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Bewley v HMRC (2019)

05 March 2019

In Bewley v HMRC (2019) the First-tier Tax Tribunal (“FTT”) ruled that a bungalow and a plot of land (with planning permission (“PP”) for demolition of existing dwelling and replacement with new dwelling) was not suitable for use as a residential dwelling at the effective date of the transaction thus, the higher 3% rates of Stamp Duty Land Tax (“SDLT”) did not apply. This saved the developer a considerable amount on the upfront costs of the residential development.

Despite believing the transaction was non-residential, on the SDLT return form, Bewley defined the transaction as residential thus, HMRC launched a review and concluded that a further £6000 of SDLT was due as the premises should be deemed residential. Bewley appealed to the FTT.

Bewley argued that the property was not a dwelling as the property:

  • had not been occupied since 2014 (with all heating, copper pipes and floorboard removed at that date) and had been marketed without photos;
  • had undergone a demolition survey (2016) which confirmed the heating system had been removed and asbestos was present which needed to be removed (to remove, the property needed to be virtually dismantled, leaving it unhabitable); and
  • has a mortgage survey (2016) describing the property as a derelict bungalow, in poor internal condition and in need of demolition thus, not mortgageable.

HMRC opined that the property:

  • was a residential dwelling as it could either be used/was suitable for use as a single dwelling; or it would be once in the process of being constructed/adapted for such use ;
  • did not have to be without dilapidations, to be a dwelling by its nature and just because a buyer was unwilling to refurbish a property, did not deem it non-residential;
  • is not required to be mortgageable, to be a residential dwelling;
  • was residential, in a residential area and was always intended to be residential;
  • was deemed residential in the SDLT return;
  • has the benefit of a PP which was for continued residential use; and
  • had asbestos but that did not prevent re-occupation or renovation.


FTT confirmed as follows:

  • the effective date of the transaction is the key date therefore, the impact of the refurbishment/demolition works on the residential status were irrelevant; and
  • the “use test” is clear as either a property is used as a dwelling or it is not thus, it should not be considered whether the property it suitable for, capable of or designed to be used for residential use.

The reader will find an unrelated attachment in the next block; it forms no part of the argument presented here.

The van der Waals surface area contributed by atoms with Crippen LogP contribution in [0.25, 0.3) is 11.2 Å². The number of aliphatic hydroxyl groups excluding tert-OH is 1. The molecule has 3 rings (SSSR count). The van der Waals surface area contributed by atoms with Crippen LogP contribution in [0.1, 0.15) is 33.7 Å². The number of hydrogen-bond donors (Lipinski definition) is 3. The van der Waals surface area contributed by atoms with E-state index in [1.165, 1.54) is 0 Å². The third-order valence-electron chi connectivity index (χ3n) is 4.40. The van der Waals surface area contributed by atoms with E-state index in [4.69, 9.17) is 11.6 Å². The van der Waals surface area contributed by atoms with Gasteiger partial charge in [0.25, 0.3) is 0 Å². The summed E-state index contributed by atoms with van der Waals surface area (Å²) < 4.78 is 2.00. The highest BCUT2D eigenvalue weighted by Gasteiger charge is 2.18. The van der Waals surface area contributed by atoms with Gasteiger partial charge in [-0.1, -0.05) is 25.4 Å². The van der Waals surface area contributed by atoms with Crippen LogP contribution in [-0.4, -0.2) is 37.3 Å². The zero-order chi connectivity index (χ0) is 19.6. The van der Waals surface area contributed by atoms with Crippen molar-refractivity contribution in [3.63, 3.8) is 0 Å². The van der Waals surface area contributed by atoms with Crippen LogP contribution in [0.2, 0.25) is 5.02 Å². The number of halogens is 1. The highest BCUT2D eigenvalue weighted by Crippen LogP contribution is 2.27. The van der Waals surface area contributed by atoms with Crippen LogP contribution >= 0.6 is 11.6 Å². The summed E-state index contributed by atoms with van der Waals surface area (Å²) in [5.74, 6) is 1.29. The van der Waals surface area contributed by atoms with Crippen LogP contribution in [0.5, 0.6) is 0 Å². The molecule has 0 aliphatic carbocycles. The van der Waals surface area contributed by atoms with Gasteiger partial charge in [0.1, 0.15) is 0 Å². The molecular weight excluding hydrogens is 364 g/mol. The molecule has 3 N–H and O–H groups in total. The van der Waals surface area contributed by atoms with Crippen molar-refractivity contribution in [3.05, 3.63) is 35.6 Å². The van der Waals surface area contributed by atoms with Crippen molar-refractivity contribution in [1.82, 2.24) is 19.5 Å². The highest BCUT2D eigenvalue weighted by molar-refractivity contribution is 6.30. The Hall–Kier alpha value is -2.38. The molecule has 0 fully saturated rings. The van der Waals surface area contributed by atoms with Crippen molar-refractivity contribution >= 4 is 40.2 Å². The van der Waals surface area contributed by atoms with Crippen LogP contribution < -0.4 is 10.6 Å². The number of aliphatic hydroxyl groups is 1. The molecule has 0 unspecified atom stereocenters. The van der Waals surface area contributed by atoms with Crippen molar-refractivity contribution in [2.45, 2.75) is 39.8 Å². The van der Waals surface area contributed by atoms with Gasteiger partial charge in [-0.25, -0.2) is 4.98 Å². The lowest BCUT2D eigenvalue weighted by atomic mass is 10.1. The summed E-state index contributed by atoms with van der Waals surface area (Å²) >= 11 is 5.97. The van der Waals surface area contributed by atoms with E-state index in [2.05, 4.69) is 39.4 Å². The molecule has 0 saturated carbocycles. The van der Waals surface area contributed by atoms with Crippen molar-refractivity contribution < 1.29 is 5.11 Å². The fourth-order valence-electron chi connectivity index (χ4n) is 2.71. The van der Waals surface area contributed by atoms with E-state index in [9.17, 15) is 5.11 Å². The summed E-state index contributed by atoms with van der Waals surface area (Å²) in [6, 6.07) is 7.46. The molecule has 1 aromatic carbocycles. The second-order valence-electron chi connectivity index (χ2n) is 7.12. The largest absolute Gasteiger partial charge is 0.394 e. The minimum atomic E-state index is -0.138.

The FTT agreed with HMRC that the meaning of a dwelling does not require the property to be mortgageable; the dilapidations of a dwelling does not necessarily prevent it from being a dwelling; asbestos does not prevent reoccupation (but this was not part of the test for if the property was a dwelling); and a building under construction for use as a dwelling comes within the definition (this point was not relevant to Bewley as no such building was under construction at the effective date of the transaction). HMRC’s other points were all deemed incorrect or irrelevant by FTT.

The decision makes it clear that for the purposes of the higher 3% rates of SDLT the test is whether the building is used as or is suitable for use as a dwelling. When a building was originally built as a dwelling, if it is not suitable for use as a dwelling at the effective date of the transaction the residential rates (including the higher 3% rates of SDLT) cannot apply.

This case serves to remind practitioners and their clients of the importance of keeping evidence of the condition of a building at the effective date of the transaction. The FTT said that it was ‘immensely helped’ in its decision by reviewing original photos (albeit they were captured on a mobile phone).

As always, it is advisable to seek specialist tax and legal advice when considering any transaction and Ellisons Solicitors are able to assist with all commercial and residential purchases and sales. Call and speak to one of our specialists today. 

 

Reference: FA 2003, Sch 4ZA, para 18